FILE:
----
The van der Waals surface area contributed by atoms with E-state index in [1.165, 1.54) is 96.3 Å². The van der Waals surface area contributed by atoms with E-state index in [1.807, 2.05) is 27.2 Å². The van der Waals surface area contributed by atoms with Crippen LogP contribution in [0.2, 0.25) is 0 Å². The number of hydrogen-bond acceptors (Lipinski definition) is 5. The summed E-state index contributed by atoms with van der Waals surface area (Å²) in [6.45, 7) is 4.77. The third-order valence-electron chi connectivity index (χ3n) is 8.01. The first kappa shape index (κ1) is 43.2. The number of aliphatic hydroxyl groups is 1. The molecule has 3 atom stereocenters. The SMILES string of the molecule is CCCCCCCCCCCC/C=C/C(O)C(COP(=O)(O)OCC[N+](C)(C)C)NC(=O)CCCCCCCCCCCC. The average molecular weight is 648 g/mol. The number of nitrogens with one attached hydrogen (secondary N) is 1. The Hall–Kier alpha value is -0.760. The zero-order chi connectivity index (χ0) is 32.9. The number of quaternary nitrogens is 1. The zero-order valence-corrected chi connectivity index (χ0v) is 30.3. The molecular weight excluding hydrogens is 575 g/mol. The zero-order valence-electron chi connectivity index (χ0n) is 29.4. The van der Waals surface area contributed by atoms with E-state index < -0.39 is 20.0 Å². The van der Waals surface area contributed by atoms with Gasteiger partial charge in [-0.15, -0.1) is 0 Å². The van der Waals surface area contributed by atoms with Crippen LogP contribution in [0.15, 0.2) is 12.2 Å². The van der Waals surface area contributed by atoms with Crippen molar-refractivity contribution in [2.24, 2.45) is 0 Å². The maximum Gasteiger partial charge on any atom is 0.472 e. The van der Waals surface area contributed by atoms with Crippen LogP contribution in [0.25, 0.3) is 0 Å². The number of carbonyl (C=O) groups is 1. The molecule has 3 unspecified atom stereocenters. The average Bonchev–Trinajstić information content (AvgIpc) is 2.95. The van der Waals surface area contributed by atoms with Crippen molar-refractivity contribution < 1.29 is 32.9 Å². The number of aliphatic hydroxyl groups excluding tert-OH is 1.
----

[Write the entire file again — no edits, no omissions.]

The van der Waals surface area contributed by atoms with E-state index in [1.165, 1.54) is 96.3 Å². The van der Waals surface area contributed by atoms with E-state index in [1.807, 2.05) is 27.2 Å². The van der Waals surface area contributed by atoms with Crippen LogP contribution in [0.2, 0.25) is 0 Å². The number of hydrogen-bond acceptors (Lipinski definition) is 5. The summed E-state index contributed by atoms with van der Waals surface area (Å²) in [6.45, 7) is 4.77. The third-order valence-electron chi connectivity index (χ3n) is 8.01. The first kappa shape index (κ1) is 43.2. The number of aliphatic hydroxyl groups is 1. The molecule has 3 atom stereocenters. The SMILES string of the molecule is CCCCCCCCCCCC/C=C/C(O)C(COP(=O)(O)OCC[N+](C)(C)C)NC(=O)CCCCCCCCCCCC. The average molecular weight is 648 g/mol. The number of nitrogens with one attached hydrogen (secondary N) is 1. The Hall–Kier alpha value is -0.760. The zero-order chi connectivity index (χ0) is 32.9. The number of quaternary nitrogens is 1. The zero-order valence-corrected chi connectivity index (χ0v) is 30.3. The molecular weight excluding hydrogens is 575 g/mol. The zero-order valence-electron chi connectivity index (χ0n) is 29.4. The van der Waals surface area contributed by atoms with E-state index < -0.39 is 20.0 Å². The van der Waals surface area contributed by atoms with Gasteiger partial charge in [-0.15, -0.1) is 0 Å². The van der Waals surface area contributed by atoms with Crippen LogP contribution in [0.15, 0.2) is 12.2 Å². The van der Waals surface area contributed by atoms with Crippen molar-refractivity contribution in [2.24, 2.45) is 0 Å². The maximum Gasteiger partial charge on any atom is 0.472 e. The van der Waals surface area contributed by atoms with Crippen LogP contribution in [0.25, 0.3) is 0 Å². The number of carbonyl (C=O) groups is 1. The molecule has 3 unspecified atom stereocenters. The average Bonchev–Trinajstić information content (AvgIpc) is 2.95. The van der Waals surface area contributed by atoms with Crippen molar-refractivity contribution < 1.29 is 32.9 Å². The number of aliphatic hydroxyl groups excluding tert-OH is 1.